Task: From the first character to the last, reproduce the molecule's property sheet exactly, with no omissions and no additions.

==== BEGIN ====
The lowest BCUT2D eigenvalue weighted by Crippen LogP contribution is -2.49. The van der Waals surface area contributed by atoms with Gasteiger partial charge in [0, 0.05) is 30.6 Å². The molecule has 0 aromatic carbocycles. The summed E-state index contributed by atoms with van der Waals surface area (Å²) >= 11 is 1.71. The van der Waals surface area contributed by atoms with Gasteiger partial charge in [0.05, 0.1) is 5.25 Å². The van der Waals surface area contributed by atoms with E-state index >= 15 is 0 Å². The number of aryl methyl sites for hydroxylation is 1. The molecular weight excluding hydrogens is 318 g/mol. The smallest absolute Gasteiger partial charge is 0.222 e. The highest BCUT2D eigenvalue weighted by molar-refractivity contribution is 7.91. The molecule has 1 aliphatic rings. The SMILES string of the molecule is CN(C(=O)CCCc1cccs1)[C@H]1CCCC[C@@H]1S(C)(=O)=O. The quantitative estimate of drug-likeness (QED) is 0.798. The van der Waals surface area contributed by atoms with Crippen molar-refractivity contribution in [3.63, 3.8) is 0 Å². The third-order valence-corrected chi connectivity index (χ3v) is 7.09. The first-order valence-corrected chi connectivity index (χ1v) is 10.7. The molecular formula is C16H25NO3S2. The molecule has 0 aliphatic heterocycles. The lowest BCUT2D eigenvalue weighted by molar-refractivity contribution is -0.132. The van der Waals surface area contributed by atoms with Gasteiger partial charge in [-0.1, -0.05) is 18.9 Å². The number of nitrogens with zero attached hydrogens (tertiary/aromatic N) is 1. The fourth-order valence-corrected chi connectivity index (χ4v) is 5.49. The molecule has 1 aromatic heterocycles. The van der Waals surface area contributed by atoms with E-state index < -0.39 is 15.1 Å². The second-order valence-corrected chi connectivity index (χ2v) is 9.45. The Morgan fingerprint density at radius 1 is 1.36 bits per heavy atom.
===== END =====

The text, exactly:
The lowest BCUT2D eigenvalue weighted by Crippen LogP contribution is -2.49. The van der Waals surface area contributed by atoms with Gasteiger partial charge in [0, 0.05) is 30.6 Å². The molecule has 0 aromatic carbocycles. The summed E-state index contributed by atoms with van der Waals surface area (Å²) >= 11 is 1.71. The van der Waals surface area contributed by atoms with Gasteiger partial charge in [0.05, 0.1) is 5.25 Å². The van der Waals surface area contributed by atoms with E-state index >= 15 is 0 Å². The number of aryl methyl sites for hydroxylation is 1. The molecular weight excluding hydrogens is 318 g/mol. The smallest absolute Gasteiger partial charge is 0.222 e. The highest BCUT2D eigenvalue weighted by molar-refractivity contribution is 7.91. The molecule has 1 aliphatic rings. The SMILES string of the molecule is CN(C(=O)CCCc1cccs1)[C@H]1CCCC[C@@H]1S(C)(=O)=O. The quantitative estimate of drug-likeness (QED) is 0.798. The van der Waals surface area contributed by atoms with Crippen molar-refractivity contribution in [3.63, 3.8) is 0 Å². The third-order valence-corrected chi connectivity index (χ3v) is 7.09. The first-order valence-corrected chi connectivity index (χ1v) is 10.7. The molecular formula is C16H25NO3S2. The molecule has 0 aliphatic heterocycles. The lowest BCUT2D eigenvalue weighted by molar-refractivity contribution is -0.132. The van der Waals surface area contributed by atoms with Gasteiger partial charge in [-0.1, -0.05) is 18.9 Å². The number of nitrogens with zero attached hydrogens (tertiary/aromatic N) is 1. The fourth-order valence-corrected chi connectivity index (χ4v) is 5.49. The molecule has 1 aromatic heterocycles. The van der Waals surface area contributed by atoms with E-state index < -0.39 is 15.1 Å². The second-order valence-corrected chi connectivity index (χ2v) is 9.45. The Morgan fingerprint density at radius 1 is 1.36 bits per heavy atom.